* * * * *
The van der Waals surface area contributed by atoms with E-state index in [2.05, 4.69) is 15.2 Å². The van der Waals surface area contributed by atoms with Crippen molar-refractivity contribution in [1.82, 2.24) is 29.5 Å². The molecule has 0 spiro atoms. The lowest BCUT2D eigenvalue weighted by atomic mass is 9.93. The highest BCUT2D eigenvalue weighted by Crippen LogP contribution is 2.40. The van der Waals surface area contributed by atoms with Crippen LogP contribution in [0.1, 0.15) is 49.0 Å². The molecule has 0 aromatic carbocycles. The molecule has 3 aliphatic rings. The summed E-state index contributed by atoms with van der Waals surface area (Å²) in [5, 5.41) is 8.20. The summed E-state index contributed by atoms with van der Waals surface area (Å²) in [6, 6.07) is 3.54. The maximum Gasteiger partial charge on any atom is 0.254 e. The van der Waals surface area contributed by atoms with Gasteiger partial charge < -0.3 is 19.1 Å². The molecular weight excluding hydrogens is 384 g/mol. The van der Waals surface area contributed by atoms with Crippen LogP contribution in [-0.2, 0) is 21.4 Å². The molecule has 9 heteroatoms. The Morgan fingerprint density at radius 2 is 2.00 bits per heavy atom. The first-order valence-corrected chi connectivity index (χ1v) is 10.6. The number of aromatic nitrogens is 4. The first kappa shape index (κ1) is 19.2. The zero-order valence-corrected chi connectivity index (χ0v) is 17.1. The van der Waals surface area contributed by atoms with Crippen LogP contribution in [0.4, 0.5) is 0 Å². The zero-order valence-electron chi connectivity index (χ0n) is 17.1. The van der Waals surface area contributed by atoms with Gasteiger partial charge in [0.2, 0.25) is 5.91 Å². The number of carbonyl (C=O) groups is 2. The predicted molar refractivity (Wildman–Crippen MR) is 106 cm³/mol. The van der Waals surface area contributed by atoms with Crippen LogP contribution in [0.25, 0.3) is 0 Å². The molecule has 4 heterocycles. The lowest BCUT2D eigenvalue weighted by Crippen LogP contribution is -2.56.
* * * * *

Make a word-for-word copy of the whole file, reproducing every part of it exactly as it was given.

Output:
The van der Waals surface area contributed by atoms with E-state index in [2.05, 4.69) is 15.2 Å². The van der Waals surface area contributed by atoms with Crippen molar-refractivity contribution in [1.82, 2.24) is 29.5 Å². The molecule has 0 spiro atoms. The lowest BCUT2D eigenvalue weighted by atomic mass is 9.93. The highest BCUT2D eigenvalue weighted by Crippen LogP contribution is 2.40. The van der Waals surface area contributed by atoms with Crippen LogP contribution in [0.1, 0.15) is 49.0 Å². The molecule has 0 aromatic carbocycles. The molecule has 3 aliphatic rings. The summed E-state index contributed by atoms with van der Waals surface area (Å²) in [5, 5.41) is 8.20. The summed E-state index contributed by atoms with van der Waals surface area (Å²) in [6, 6.07) is 3.54. The maximum Gasteiger partial charge on any atom is 0.254 e. The van der Waals surface area contributed by atoms with Gasteiger partial charge < -0.3 is 19.1 Å². The molecular weight excluding hydrogens is 384 g/mol. The van der Waals surface area contributed by atoms with Crippen LogP contribution in [-0.2, 0) is 21.4 Å². The molecule has 9 heteroatoms. The Morgan fingerprint density at radius 2 is 2.00 bits per heavy atom. The first-order valence-corrected chi connectivity index (χ1v) is 10.6. The number of aromatic nitrogens is 4. The first kappa shape index (κ1) is 19.2. The zero-order valence-corrected chi connectivity index (χ0v) is 17.1. The van der Waals surface area contributed by atoms with Crippen LogP contribution in [0.4, 0.5) is 0 Å². The zero-order valence-electron chi connectivity index (χ0n) is 17.1. The van der Waals surface area contributed by atoms with Gasteiger partial charge in [0.2, 0.25) is 5.91 Å². The number of carbonyl (C=O) groups is 2. The predicted molar refractivity (Wildman–Crippen MR) is 106 cm³/mol. The van der Waals surface area contributed by atoms with Crippen LogP contribution in [0.25, 0.3) is 0 Å². The molecule has 4 heterocycles. The lowest BCUT2D eigenvalue weighted by Crippen LogP contribution is -2.56.